CITY PEOPLE by Barbara Lamont

CITY PEOPLE

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KIRKUS REVIEW

Barbara Lament, reporter and woman-in-the-street interviewer for WINS radio and WNEW-TV in New York City, is one of those feisty ladies who can reduce a usually smooth-talking city bureaucrat to a stammering dummy. A resident of Manhattan's funky West Side, she loves the people of New York and hates to see them get screwed by cops, the housing authority, schoolboard officials, welfare administrators and the rest of the paper-pushers whose job it is to make the city habitable. Microphone in hand, she does her people-to-people reports from Brownsville, Harlem, the Lower East Side -- wherever the disinherited cluster. In Brooklyn she empathizes with the plight of housewives whose homes have been razed by the Model Cities Program -- and replaced with a slum or -- with nothing; on the Lower East Side she gets into the midst of the fray in racially edgy School District One and points out loud and clear that whoever is at fault, the kids sure aren't learning to read. Visiting some of the city's foulest Single Room Occupancy Hotels (SROs) she interviews the old people, drug addicts, and welfare mothers whom the city in its benevolence has consigned to live in buildings with no locks on the doors, stopped up toilets and falling ceilings. For those who keep abreast of the news, there's little here they haven't at least vaguely heard about. Lament gives you the personal tales of misfortune and mistreatment that breed the sensational headlines.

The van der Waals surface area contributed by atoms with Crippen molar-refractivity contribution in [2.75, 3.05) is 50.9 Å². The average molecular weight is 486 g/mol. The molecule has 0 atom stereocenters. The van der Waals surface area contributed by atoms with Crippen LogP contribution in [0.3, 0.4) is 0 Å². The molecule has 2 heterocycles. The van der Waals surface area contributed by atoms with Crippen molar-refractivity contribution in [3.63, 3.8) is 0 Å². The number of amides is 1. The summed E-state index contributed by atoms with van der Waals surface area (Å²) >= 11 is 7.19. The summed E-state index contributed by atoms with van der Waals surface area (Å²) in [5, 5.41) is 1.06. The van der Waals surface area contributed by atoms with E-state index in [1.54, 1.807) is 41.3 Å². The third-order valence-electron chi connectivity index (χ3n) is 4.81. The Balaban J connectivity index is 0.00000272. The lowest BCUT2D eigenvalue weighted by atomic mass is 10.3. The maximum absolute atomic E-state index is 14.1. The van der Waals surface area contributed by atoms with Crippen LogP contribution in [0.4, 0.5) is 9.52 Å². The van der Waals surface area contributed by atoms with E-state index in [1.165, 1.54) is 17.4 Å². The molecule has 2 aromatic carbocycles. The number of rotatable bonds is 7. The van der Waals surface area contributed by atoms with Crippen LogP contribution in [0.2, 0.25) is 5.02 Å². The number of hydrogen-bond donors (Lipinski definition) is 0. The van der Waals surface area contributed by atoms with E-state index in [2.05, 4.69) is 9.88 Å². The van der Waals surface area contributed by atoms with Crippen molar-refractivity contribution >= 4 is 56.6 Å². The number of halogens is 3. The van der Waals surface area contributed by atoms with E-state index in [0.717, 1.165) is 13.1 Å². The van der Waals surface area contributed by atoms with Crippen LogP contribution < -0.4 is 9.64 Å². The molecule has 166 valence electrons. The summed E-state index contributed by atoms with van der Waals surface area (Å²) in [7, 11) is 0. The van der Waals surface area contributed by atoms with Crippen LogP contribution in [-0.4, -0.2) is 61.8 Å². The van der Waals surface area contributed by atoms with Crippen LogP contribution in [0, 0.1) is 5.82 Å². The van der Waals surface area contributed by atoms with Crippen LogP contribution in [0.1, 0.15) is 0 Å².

Pub Date: April 21st, 1975
Publisher: Macmillan